Transcript from the "Interacting with the DOM" Lesson
>> Brian Holt: Let's start just doing some basic interactions here with the DOM. So, ignoring the script tag down here, you have this red square right here, right? And, that Red Square corresponds to this red square class right there. So, given that the background color is crimson here, what would you expect the color of this div to be?
Should be crimson, right?
>> Brian Holt: But it's green, and the reason being is down here you see const redSquare = document.querySelector.red-square. That's getting like a handle now so this red square variable represents that DOM node, right? And, when I say node, I'm just talking about some tag on the page, right?
>> Brian Holt: And, that's why it has more specificity, it's more specific than the CSS.
>> Brian Holt: And, that's why you can see here if I go up here where,
>> Brian Holt: If I turn that off, then it goes back to red. Goes back on.
[00:01:49] We can change style, we can change all that kind of stuff. So, notice that background color here is Kebab case up here as it's called. And down here, it is Camel case. So, here we're using dashes between the background dash color and here when we you're doing RedSquare.style this is gonna be Camel case.
[00:02:09] So, you can just assume that padding right is gonna be padding capital R right, right, so that's something to keep in mind and here, let's talk about this for a second Document.QuerySelector (*red-square'). Okay. So, document represents the DOM, right. So, there's a bunch of API's on here for interacting with the DOM.
[00:02:33] We're using one here called query selector. And, what query selector is gonna do is we're going to give it some sort of CSS selector right here, and it's gonna go find just the first instance that it has. So, if I have nine red squares here, it's only gonna grab the first one.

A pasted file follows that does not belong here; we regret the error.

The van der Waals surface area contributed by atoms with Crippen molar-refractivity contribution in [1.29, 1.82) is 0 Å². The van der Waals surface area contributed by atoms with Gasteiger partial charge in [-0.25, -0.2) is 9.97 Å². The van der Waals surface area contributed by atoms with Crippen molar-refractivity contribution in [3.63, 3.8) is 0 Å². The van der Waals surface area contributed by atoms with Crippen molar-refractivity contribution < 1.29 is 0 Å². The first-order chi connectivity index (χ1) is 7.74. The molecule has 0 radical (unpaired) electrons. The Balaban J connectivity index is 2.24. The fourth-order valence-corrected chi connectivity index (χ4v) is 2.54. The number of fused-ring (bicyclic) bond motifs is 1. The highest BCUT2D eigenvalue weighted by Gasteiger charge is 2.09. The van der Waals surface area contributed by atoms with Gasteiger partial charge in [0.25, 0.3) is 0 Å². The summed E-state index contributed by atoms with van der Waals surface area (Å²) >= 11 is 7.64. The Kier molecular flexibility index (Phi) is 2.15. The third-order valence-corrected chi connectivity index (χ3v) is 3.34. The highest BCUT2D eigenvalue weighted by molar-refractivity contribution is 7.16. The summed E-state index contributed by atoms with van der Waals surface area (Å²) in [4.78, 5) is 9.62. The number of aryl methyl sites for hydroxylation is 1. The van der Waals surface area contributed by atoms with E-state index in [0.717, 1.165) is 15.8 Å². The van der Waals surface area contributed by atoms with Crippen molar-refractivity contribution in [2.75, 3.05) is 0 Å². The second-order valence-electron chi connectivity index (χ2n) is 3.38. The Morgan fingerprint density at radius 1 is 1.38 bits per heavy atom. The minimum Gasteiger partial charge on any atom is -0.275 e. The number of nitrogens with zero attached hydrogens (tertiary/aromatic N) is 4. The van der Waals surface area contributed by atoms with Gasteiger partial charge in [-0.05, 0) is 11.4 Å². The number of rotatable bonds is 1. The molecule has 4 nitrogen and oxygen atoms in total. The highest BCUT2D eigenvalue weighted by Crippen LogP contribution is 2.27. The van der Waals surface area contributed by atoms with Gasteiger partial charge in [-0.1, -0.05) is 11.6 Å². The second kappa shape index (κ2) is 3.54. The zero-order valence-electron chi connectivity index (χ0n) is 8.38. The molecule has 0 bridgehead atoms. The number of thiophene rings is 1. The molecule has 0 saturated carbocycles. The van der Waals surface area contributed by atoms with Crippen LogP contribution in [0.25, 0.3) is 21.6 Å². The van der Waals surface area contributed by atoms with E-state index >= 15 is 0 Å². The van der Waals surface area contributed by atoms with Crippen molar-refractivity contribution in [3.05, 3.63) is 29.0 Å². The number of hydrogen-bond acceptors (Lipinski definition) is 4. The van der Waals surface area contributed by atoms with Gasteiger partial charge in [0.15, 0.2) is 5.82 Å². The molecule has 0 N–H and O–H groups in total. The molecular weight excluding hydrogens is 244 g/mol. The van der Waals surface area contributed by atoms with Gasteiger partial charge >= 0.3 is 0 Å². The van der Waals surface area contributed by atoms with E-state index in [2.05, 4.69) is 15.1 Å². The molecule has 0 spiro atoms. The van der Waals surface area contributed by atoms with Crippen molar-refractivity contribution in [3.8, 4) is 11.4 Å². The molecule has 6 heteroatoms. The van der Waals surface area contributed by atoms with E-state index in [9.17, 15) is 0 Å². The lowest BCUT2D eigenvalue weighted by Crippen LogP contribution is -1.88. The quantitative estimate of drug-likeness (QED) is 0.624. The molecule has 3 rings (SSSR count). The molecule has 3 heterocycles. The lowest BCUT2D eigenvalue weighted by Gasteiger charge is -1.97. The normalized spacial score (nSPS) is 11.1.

[00:02:49] It's not gonna grab all of them. If I wanted all of them, I can put query selector all here. And, now this is gonna be red squares. This is actually gonna be a list. Of red squares. Okay, so that's the difference between query selector and query selector all.
>> Brian Holt: Notice that there's a little period right there, this should look familiar to you, right? This looks like a CSS selector. That's because it is. [LAUGH] And, that's how you're gonna grab ahold of that. If this was an ID over here, ID equals Red Square.
>> Brian Holt: Work the same way as well, right?
>> Brian Holt: Now there's a bunch of ways you can do this. There's also, if this is an ID, you can also do get element by ID and then you wouldn't have the pound sign there, this works as well.
There's a bunch of those that are older they work just as well. These are just a little bit more modern.
>> Brian Holt: So, in other words, feel free to use both. There's no reason that you can't use either one of them. It's not, this is not frowned on using get element by ID so either works.
[00:04:18] So now I have red square here. Make that a little bit bigger for you. Red square dot, let's say style.border. Let's say border = 5pixels solid, and you can pick your favorite CSS color. My favorite is Peru. I don't know if you knew this, but Peru is a color.
And, that's what color it is. It's a nice shade of orangish yellow, kind of pukish a little bit, but who's counting?
>> Brian Holt: But I mean that could be anything, right? This could be blue. But notice it's changing colors down there, right? And you can absolutely do that from the console as well.
[00:05:02] Nice little life hack here. If I right click on this and say, Inspect Element right here. Okay. So, now it's highlighted right there, right? I can come back to my console and say $0. And, that's gonna refer to whatever I have selected in my Inspector so it's nice if you wanna be able to like manipulate that and say $0.style.
let's change the width to 100%. So, that works as well.
>> Speaker 2: So now, if you inspect something else would that other thing immediately change to width a 100%?
>> Brian Holt: No.
>> Speaker 2: Or would you have to.
>> Brian Holt: Now $0 would refer to that, but you'd have to run it again in order for that to happen.